I wrote a blog post with that title five years ago. In it I describe my shock that we’d been in Moab for four years, and now it’s almost nine.
Once you reach an age when flying reindeer ---or weeks of no school with snow to play in----no longer hold quite the same appeal, nostalgia becomes a main ingredient in the magic of Christmas. I love Old Traditions and much of what I make sure to do each holiday stems from what I loved most about the Christmases of my own childhood.
But I also love creating new traditions.
New Tradition 2012: The George Bailey Award
I owe my inspiration for this completely to Marta of Marta Writes.
“It’s a Wonderful Life” is my favorite movie of all time. I wrote about it in my 2007 post about Advent traditions, and I drove many of my high school friends a tad crazy by quoting it all the time. During Sean and Nolan’s last Shine Time hour on KZMU, they played a clip of the above scene---when George is overjoyed to found his mouth bleeding and looks in his pocket and announces, “ZuZu’s Petals!” Jaidyn, a 10-year-old friend, called in with the correct movie title. If you’ve never seen “It’s a Wonderful Life” and need more motivation, Mark Spearman wrote one of the best appreciations of it on Pioneer Woman’s site here.
It really is a perfect movie about how wonderful our imperfect lives are.
One of the main ideas in Frank Capra’s It’s A Wonderful Life is that what matters most is not riches or status or conventional ideas of success, but friendship. George finds an inscription from Clarence that reads, “Remember Geroge: no man is a failure who has friends.” I admit that as a child I struggled to understand when Harry toasts: “To my brother, the richest man in town!” Even with all the jukebox coins and Sam’s wire of money, surely Mr. Potter was still wealthier. I had probably seen the movie six times before I realized he meant because George was so rich in friendship (which isn’t the same thing as the number of friends you have on Facebook!).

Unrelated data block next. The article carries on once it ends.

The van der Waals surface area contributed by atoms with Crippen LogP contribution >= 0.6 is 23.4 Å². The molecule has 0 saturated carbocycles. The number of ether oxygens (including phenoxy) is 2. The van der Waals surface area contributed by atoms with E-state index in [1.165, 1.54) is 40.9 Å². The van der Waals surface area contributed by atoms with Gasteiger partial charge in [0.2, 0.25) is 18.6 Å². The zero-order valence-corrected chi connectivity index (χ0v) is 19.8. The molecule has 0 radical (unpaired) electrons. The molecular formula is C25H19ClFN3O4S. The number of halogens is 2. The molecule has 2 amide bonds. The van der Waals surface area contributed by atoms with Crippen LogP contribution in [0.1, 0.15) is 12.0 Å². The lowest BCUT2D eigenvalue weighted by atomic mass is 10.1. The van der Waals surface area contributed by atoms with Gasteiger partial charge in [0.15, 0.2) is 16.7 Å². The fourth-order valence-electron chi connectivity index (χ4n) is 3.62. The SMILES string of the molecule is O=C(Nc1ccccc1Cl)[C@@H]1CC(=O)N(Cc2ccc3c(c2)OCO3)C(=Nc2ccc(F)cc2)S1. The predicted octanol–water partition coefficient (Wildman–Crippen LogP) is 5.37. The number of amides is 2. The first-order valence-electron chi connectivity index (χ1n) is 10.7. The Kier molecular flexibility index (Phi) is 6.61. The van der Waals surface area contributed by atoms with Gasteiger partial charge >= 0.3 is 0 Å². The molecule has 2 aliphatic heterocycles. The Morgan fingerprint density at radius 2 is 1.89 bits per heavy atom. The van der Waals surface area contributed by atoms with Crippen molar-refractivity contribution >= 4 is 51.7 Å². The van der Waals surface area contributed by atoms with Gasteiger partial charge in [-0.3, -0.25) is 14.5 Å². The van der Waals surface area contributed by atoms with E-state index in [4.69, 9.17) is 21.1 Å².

Marta gave me the idea of granting our own George Bailey Award. George has grand plans as a young man---he tells Mary, “I’m shaking the dust of this crummy little town off my feet and going to see the world.” He wants to build bridges and skyscrapers but instead ends up running his father’s Building and Loan. He learns that the greatest good we can do in the world is to give the gift of our time and energy to those we love and to our community. Marta’s wonderful post about her family’s tradition of giving a George Bailey Award to someone who does just that inspired us to do the same.
We unanimously agreed to give our first George Bailey Award, along with a dvd copy of the movie, to Bobbie Long, whom our boys always refer to as Miss Bobbie---so we compromised by calling her Mrs. Bobbie Long on the award. Bobbie has been a force for good in Moab for over 55 years through her quiet leadership in her church, St Francis, and her service-sorority Alpha Rho. Now in her 80s, Bobbie is still a roll-up-your-sleeves-and-get-it-done leader, who does more than anyone to prepare Christmas stockings for the children of St Christopher’s Mission, and numerous other philanthropies. My boys don’t know about any of that.